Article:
OPINION: Black Panther is Marvel’s first successful opera for modern eyes

Actor Chadwick Boseman and Director Ryan Coogler arrive at the premiere of the new Marvel superhero film ‘Black Panther’ in London. (Reuters Media Express/Peter Nicholls)

Clementine Goh
News Reporter

For both Marvel fans and a community made proud, Black Panther is a movie many have been waiting for.

It’s also been ten years since Iron Man (the first MCU film) came out in 2008. As an audience, we followed the franchise until it was self-sustaining enough for it to introduce new heroes with a snap of a finger.

That loud snap was heard in Captain America Civil War, when Black Panther was introduced with his background established. Skipping the origin story also means we can dive straight into his world.

Set after the wacky Avengers-fest, audiences get to follow T’Challa (played by Chadwick Boseman) when he returns to his home of Wakanda. We’re transported away from familiar parts of the world, opening our eyes to a unique setting and providing us with an escape in our seats.

Like the fictional East African nation, the film takes us far away from the old-fashioned concrete setting, and into a kingdom where its cultures turn viewers into observers.

Effectively, we become mesmerized by the marriage of a technological city, surrounded with the serene peace of African landscapes.

Marvel’s attention to detail doesn’t end at giving audiences mesmerizing visuals; its core comes from how faithful it is in bringing T’Challa’s traditions to life, while having it drive the story forward.

Compared to Marvel’s entries into different genres, Black Panther uses its kingdom to tell a drama with internal power struggles and tragedy.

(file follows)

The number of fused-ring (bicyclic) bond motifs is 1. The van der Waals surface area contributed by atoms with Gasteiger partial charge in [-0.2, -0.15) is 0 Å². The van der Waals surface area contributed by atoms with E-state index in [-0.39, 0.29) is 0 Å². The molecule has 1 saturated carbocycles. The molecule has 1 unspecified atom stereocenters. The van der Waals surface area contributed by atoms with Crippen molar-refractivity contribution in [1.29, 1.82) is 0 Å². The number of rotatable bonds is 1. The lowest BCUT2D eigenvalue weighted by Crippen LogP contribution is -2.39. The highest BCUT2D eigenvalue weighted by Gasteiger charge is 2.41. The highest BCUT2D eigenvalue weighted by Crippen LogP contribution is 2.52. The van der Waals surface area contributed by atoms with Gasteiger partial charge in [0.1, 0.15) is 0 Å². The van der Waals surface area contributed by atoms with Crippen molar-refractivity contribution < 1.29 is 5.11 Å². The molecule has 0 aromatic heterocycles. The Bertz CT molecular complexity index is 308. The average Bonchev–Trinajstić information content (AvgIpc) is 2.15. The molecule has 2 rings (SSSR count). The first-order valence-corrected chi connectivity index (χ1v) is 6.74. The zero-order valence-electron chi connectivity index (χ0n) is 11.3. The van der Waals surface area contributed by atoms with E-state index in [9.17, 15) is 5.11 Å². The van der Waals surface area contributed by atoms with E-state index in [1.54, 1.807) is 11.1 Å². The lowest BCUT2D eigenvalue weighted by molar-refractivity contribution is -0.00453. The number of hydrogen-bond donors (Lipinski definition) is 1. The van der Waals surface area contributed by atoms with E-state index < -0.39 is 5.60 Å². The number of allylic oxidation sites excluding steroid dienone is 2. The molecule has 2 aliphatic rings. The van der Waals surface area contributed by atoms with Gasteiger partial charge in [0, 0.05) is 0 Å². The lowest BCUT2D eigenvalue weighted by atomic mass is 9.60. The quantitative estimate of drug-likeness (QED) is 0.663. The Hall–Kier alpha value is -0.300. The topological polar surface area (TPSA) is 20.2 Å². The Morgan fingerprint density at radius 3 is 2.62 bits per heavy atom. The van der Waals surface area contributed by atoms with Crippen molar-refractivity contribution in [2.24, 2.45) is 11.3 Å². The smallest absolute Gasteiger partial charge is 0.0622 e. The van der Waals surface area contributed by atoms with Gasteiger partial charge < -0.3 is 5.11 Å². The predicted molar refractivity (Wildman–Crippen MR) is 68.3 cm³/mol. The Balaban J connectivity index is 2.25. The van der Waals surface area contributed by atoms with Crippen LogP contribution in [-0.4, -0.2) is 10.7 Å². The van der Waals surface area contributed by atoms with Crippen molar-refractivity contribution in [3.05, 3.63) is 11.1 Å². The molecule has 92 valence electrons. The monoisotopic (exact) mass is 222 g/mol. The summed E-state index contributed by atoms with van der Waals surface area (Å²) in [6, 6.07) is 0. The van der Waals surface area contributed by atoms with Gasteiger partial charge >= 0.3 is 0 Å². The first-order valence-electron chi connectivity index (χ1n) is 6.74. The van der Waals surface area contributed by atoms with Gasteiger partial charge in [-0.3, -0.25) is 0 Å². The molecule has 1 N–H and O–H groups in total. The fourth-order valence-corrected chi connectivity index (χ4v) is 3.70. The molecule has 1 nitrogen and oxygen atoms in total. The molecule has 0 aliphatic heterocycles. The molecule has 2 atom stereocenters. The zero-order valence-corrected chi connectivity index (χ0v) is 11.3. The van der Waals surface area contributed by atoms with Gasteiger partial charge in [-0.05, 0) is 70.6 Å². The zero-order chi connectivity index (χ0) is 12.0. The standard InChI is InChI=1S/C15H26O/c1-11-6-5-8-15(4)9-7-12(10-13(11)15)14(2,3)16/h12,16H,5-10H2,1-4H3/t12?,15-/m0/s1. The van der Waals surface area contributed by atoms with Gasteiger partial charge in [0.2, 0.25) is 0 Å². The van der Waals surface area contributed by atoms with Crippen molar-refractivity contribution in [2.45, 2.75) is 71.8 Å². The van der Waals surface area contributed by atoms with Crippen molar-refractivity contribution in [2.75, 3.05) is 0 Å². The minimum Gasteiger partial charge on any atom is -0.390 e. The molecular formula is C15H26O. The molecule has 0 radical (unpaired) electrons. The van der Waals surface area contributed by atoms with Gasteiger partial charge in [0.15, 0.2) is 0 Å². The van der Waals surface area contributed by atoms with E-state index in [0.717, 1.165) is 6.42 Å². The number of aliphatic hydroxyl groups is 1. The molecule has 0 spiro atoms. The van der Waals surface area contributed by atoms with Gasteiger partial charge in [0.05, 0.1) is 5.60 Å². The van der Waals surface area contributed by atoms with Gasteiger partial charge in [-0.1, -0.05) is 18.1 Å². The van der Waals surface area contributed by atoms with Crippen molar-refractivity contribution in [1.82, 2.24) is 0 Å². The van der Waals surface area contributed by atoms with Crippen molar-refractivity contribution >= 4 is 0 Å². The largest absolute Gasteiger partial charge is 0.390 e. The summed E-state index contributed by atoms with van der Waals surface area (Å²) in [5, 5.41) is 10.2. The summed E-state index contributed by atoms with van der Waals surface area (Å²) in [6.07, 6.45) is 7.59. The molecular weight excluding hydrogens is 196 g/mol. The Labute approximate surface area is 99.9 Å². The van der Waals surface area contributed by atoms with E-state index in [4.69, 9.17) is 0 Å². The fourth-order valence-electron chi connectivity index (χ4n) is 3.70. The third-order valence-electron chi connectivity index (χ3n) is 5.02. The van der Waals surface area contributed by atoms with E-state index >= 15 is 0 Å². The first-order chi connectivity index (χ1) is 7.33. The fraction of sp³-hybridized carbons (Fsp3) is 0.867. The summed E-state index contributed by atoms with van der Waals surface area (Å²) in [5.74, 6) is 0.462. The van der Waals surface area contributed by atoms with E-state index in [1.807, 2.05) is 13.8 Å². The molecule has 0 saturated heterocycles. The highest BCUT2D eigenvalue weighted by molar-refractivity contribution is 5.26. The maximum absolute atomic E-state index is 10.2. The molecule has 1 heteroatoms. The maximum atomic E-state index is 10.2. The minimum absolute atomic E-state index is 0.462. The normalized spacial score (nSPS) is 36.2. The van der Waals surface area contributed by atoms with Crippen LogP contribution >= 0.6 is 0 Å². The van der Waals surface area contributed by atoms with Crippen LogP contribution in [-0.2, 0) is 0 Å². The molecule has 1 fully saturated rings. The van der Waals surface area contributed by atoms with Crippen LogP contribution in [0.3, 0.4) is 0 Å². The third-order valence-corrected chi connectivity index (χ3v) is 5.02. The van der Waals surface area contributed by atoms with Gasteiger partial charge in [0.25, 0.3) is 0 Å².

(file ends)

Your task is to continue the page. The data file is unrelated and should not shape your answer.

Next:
T’Challa is still coming into grips with taking the throne, while enemies from the outside world force him to take the mantle.

Along the way, T’Challa’s responsibilities as a king see him upholding the ways of his culture. This gives us a glimpse into various real-inspired rituals including “Engolo”, a ceremony by combat that also plays a significant part in the movie’s action.

In spending our time in Wakanda, we’re also bound in observing African concepts, such as life after death and the symbolism of the panther as the spiritual protector of Wakanda.

This representation stays with viewers when the film decides to step outside of Wakanda, and Marvel further focuses on social issues that touch on marginalization and refugee aid.

As a result, the story is made more compelling when it identifies real-world problems as another conflict.

Once we learn more about the tragic origin of Erik Killmonger (played by Michael B. Jordan), the film also creates a character that we sympathize with. The impact is weighed by a heavy performance from Jordan when the film dives into his personal motives.

Black Panther still feels like a Marvel movie. With less banter than previous heroes, the film goes back to its feelings of telling a solid tale while still giving a chuckle to audiences.

Consciously, it’s aware of its significance, giving enough subtle humor for audiences to enjoy while taking the movie seriously.

Comic book characters like Ulysses Klaw (played by Andy Serkis) have a chance to satisfy fans, while some eagle-eyed fans might spot some key references for the anticipated Infinity War.

When the credits begin to roll, you might want to be patient and enjoy a bit of the soundtrack before memorizing two of the movie’s post-credits scenes (wink-wink, nudge-nudge).

As an opera, Black Panther masterfully uses its two-hour runtime to create something that departs from a common formula, staying true to its roots to tell a unique story while satisfying the most devoted fans who have waited for this long.

After 17 films, Marvel has finally come full-circle in diversifying its genres, using its art to imitate life in the process.

Related posts

Leave a Comment